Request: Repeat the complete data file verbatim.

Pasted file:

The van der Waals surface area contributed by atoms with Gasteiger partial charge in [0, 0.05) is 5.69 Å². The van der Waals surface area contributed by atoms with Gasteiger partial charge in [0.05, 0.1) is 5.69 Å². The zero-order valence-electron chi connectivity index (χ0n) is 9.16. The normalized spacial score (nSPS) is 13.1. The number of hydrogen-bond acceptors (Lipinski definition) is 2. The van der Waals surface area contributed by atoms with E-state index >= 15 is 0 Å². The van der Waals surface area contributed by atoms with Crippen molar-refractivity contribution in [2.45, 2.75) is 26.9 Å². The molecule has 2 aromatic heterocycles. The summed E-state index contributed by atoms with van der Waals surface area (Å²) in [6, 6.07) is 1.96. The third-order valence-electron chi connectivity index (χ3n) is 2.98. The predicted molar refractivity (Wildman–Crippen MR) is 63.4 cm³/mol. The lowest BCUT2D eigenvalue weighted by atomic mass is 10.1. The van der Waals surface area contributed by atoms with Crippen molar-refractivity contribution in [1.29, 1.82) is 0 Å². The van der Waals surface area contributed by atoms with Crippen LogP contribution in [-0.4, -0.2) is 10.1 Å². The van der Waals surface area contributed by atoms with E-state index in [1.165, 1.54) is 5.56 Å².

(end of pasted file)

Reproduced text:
The van der Waals surface area contributed by atoms with Gasteiger partial charge in [0, 0.05) is 5.69 Å². The van der Waals surface area contributed by atoms with Gasteiger partial charge in [0.05, 0.1) is 5.69 Å². The zero-order valence-electron chi connectivity index (χ0n) is 9.16. The normalized spacial score (nSPS) is 13.1. The number of hydrogen-bond acceptors (Lipinski definition) is 2. The van der Waals surface area contributed by atoms with E-state index >= 15 is 0 Å². The van der Waals surface area contributed by atoms with Crippen molar-refractivity contribution in [2.45, 2.75) is 26.9 Å². The molecule has 2 aromatic heterocycles. The summed E-state index contributed by atoms with van der Waals surface area (Å²) in [6, 6.07) is 1.96. The third-order valence-electron chi connectivity index (χ3n) is 2.98. The predicted molar refractivity (Wildman–Crippen MR) is 63.4 cm³/mol. The lowest BCUT2D eigenvalue weighted by atomic mass is 10.1. The van der Waals surface area contributed by atoms with Crippen molar-refractivity contribution in [1.29, 1.82) is 0 Å². The van der Waals surface area contributed by atoms with Crippen LogP contribution in [-0.4, -0.2) is 10.1 Å². The van der Waals surface area contributed by atoms with E-state index in [1.165, 1.54) is 5.56 Å².